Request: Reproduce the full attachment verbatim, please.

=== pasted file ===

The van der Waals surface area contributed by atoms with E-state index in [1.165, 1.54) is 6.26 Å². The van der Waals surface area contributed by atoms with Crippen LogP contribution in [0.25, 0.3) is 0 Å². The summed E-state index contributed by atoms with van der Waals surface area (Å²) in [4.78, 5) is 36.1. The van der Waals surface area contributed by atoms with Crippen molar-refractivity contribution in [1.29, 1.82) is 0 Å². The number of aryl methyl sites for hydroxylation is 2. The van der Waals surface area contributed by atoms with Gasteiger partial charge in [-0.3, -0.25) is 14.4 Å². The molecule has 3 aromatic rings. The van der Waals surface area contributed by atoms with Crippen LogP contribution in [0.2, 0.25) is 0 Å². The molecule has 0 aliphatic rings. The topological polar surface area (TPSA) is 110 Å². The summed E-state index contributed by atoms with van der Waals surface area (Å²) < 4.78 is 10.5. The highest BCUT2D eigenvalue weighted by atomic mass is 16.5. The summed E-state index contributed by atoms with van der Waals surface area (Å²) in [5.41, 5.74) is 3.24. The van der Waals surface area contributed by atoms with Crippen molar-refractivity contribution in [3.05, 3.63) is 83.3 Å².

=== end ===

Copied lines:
The van der Waals surface area contributed by atoms with E-state index in [1.165, 1.54) is 6.26 Å². The van der Waals surface area contributed by atoms with Crippen LogP contribution in [0.25, 0.3) is 0 Å². The summed E-state index contributed by atoms with van der Waals surface area (Å²) in [4.78, 5) is 36.1. The van der Waals surface area contributed by atoms with Crippen molar-refractivity contribution in [1.29, 1.82) is 0 Å². The number of aryl methyl sites for hydroxylation is 2. The van der Waals surface area contributed by atoms with Gasteiger partial charge in [-0.3, -0.25) is 14.4 Å². The molecule has 3 aromatic rings. The van der Waals surface area contributed by atoms with Crippen LogP contribution in [0.2, 0.25) is 0 Å². The molecule has 0 aliphatic rings. The topological polar surface area (TPSA) is 110 Å². The summed E-state index contributed by atoms with van der Waals surface area (Å²) < 4.78 is 10.5. The highest BCUT2D eigenvalue weighted by atomic mass is 16.5. The summed E-state index contributed by atoms with van der Waals surface area (Å²) in [5.41, 5.74) is 3.24. The van der Waals surface area contributed by atoms with Crippen molar-refractivity contribution in [3.05, 3.63) is 83.3 Å².